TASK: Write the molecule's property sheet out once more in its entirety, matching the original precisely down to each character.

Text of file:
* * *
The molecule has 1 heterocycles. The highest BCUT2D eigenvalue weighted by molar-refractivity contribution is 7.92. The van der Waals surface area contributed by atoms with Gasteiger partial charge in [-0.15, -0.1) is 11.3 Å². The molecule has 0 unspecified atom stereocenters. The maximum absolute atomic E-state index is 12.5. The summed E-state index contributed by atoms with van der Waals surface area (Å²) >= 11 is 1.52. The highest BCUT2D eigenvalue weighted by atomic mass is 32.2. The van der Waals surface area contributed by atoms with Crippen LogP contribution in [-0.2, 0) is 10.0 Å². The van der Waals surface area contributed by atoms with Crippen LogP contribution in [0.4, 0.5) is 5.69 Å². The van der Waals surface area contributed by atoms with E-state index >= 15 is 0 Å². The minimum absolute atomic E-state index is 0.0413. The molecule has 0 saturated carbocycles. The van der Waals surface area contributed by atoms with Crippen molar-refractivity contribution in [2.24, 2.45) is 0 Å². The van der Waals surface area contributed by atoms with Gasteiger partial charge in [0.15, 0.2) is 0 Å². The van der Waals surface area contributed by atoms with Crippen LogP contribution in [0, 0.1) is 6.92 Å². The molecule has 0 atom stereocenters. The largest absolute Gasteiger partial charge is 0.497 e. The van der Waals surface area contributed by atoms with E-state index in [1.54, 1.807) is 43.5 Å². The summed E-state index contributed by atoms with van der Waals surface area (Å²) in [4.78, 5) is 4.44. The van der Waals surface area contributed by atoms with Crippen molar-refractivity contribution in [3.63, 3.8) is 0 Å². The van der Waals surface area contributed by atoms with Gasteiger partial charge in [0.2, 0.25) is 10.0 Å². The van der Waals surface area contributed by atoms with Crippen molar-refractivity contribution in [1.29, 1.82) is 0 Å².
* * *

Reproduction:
The molecule has 1 heterocycles. The highest BCUT2D eigenvalue weighted by molar-refractivity contribution is 7.92. The van der Waals surface area contributed by atoms with Gasteiger partial charge in [-0.15, -0.1) is 11.3 Å². The molecule has 0 unspecified atom stereocenters. The maximum absolute atomic E-state index is 12.5. The summed E-state index contributed by atoms with van der Waals surface area (Å²) >= 11 is 1.52. The highest BCUT2D eigenvalue weighted by atomic mass is 32.2. The van der Waals surface area contributed by atoms with Crippen LogP contribution in [-0.2, 0) is 10.0 Å². The van der Waals surface area contributed by atoms with Crippen LogP contribution in [0.4, 0.5) is 5.69 Å². The van der Waals surface area contributed by atoms with E-state index >= 15 is 0 Å². The minimum absolute atomic E-state index is 0.0413. The molecule has 0 saturated carbocycles. The van der Waals surface area contributed by atoms with Crippen molar-refractivity contribution in [2.24, 2.45) is 0 Å². The van der Waals surface area contributed by atoms with Gasteiger partial charge in [0.15, 0.2) is 0 Å². The van der Waals surface area contributed by atoms with Crippen LogP contribution in [0, 0.1) is 6.92 Å². The molecule has 0 atom stereocenters. The largest absolute Gasteiger partial charge is 0.497 e. The van der Waals surface area contributed by atoms with E-state index in [1.54, 1.807) is 43.5 Å². The summed E-state index contributed by atoms with van der Waals surface area (Å²) in [4.78, 5) is 4.44. The van der Waals surface area contributed by atoms with Crippen molar-refractivity contribution in [3.63, 3.8) is 0 Å². The van der Waals surface area contributed by atoms with Gasteiger partial charge in [0.2, 0.25) is 10.0 Å². The van der Waals surface area contributed by atoms with Crippen molar-refractivity contribution in [1.29, 1.82) is 0 Å².